Given that, I'd step back to something less in the "performance carve" category, per Phil's suggestions. One ski worth looking for is a Blizzard Latigo. I think they stopped making it, but it would be a good fit and cheap if you can find a "new old-stock" pair. Because of the design, a 170 is probably not too long in that ski. Lots of grip, easy to tip, but the significant early rise makes it more forgiving. Good luck!
 

otisshirley

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Question: More generally, what about softer flex + narrower? Is that a bad idea for his situation?
I'm a similar build, and two skis I'd like to demo (although hard to find in these widths) are the Kästle LX73 (even though marketed primarily for women) and MX74. (We can't have a ski suggestion thread on this website without mentioning Kästle or Stöckli, of course.) I know the MX84 is way too stiff for the OP's friend, and the new LX85 may be as well, but the MX74 and LX73 should be more flexible for the same construction simply by virtue of being narrower. So I'm curious if people have thoughts about them for people in our weight range.

Or, if you could find an old LX82, that might be perfect for the OP's friend. (I skied them for four days a few years ago and they were remarkably easy.)
 

jo3st3

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Sorry, but this does not at all fit the OP's stated requirements - 70% east coast groomers.
It was mentioned in the title and in the description they were interested in an all mountain ski that could be considered a "ONE SKI QUIVER". I don't think my suggestions are off the mark.

I ski east coast groomers 70% of the time as well, and I really like the Enforcers, as do many others. It's a ski that is seen very often in the east. They perform well on groomers, but can also handle a foot of fresh snow, making it a true all mountain ski.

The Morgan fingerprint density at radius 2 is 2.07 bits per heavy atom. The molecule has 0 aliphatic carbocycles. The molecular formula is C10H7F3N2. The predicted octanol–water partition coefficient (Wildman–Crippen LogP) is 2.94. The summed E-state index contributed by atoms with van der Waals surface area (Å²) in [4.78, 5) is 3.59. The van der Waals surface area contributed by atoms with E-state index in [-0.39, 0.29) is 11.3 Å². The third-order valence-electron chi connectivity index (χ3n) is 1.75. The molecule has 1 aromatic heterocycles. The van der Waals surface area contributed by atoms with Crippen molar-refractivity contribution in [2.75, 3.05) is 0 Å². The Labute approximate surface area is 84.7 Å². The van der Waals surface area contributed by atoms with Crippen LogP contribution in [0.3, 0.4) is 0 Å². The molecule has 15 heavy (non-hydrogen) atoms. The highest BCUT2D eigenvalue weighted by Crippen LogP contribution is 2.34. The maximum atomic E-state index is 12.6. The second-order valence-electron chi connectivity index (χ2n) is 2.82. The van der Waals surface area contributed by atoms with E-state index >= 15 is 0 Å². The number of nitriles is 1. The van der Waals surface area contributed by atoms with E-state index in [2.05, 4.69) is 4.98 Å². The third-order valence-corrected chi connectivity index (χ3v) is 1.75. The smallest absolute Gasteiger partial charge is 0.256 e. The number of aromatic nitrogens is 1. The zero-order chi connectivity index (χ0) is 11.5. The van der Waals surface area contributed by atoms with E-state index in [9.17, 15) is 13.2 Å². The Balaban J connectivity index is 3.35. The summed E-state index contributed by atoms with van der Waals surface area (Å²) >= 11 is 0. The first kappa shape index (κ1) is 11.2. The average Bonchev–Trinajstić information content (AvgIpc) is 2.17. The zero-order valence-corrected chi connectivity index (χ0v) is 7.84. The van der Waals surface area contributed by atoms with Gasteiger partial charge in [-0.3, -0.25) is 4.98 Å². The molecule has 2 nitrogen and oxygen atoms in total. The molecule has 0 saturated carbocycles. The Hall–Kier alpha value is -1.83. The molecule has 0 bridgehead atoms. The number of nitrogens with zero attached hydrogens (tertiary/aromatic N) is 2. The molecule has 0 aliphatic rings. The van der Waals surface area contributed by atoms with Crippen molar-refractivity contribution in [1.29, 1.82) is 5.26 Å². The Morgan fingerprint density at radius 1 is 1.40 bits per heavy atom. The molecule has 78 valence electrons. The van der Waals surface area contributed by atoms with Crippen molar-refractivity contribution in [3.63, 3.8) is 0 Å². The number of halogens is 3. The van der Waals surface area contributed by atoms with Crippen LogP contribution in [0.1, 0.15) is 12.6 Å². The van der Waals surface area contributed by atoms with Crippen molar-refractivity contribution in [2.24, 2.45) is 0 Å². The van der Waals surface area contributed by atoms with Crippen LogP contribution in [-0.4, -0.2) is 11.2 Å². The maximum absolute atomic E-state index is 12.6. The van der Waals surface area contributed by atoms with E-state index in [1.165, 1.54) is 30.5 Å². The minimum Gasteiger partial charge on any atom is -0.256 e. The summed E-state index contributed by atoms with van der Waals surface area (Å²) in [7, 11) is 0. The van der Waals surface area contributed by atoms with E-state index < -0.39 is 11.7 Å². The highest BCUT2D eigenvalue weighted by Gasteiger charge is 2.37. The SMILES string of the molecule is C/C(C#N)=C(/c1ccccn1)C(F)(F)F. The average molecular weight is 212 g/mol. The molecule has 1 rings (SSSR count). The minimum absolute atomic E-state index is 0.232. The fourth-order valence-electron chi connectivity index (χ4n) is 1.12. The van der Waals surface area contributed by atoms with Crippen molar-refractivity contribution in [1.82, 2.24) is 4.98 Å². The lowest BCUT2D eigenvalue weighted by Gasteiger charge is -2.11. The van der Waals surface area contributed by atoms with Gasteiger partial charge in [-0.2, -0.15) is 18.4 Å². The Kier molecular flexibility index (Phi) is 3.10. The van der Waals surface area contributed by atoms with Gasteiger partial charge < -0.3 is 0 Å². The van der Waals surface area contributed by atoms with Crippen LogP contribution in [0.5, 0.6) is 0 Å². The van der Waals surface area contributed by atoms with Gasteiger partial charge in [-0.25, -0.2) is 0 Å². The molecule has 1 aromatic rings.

The rally is not an all mountain ski imo. I also own the Rallys so I feel confident in saying that. Ever try skiing them off piste in a foot of new snow? They are purpose built skis that carve on corduroy really well. As part of a two ski quiver, it's an excellent choice.

If they want to compromise, and need a little less all mountain than groomer ski, perhaps the iTitans would be the perfect choice. The additional rocker will be more all mountain friendly when there is some fresh snow, but can still carve similar to the Rally.
 
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Josh Matta

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Rally ski fine off piste, as fun as the E93 no... but as long your not skidding it will not be to bad..
 
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Snowcat

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Sorry for being away for a while. I wanted to gather more information from them before posting back. Thanks for the additional suggestions. My friend (i.e., the parent) is buying the skis so want to keep it to a manageable budget. I'll pass those suggestions along. On the RTM 84, he was considering those but thought they might be as stiff as the Rallly. It's a little awkward trying to seek advice for someone else and acting as the go-between so I think I'll pass along your recommendations and suggest that he demo :).
 

crgildart

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I suspect the dilemma of ski is either a bit too hard to manage or doesn't bust crud or hold as well on hardpack will resolve itself as the kid gets more ski days under their belt and might pack on a couple more pounds. I added a couple after college. Trying longer versions of the softer (easier) ski or shorter versions of the beefier skis is also part of the equation. Those skis that PP and TS suggested would all be fine. Just keep in mind the kid is shooting up that learning curve so get a ski that they can "mostly" handle now instead of one they will outski after another 20 days or so under their belt..
 

Ptrqc

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Just have been using the Elan Amphibio XTi 84's in various conditions : can this see being a good ski for an aspiring intermediate (I consider myself quite experienced and don't feel these to be "not enough" ski for advanced/experts).

I typically like Head skis, and compared to the REV85's, the Elan's feel a bit more playful and find them at the same time better gripping on hardpack. Skis seem to have a broad sweet spot, easy to turn.

Would certainly see these as a versatile east coast ski.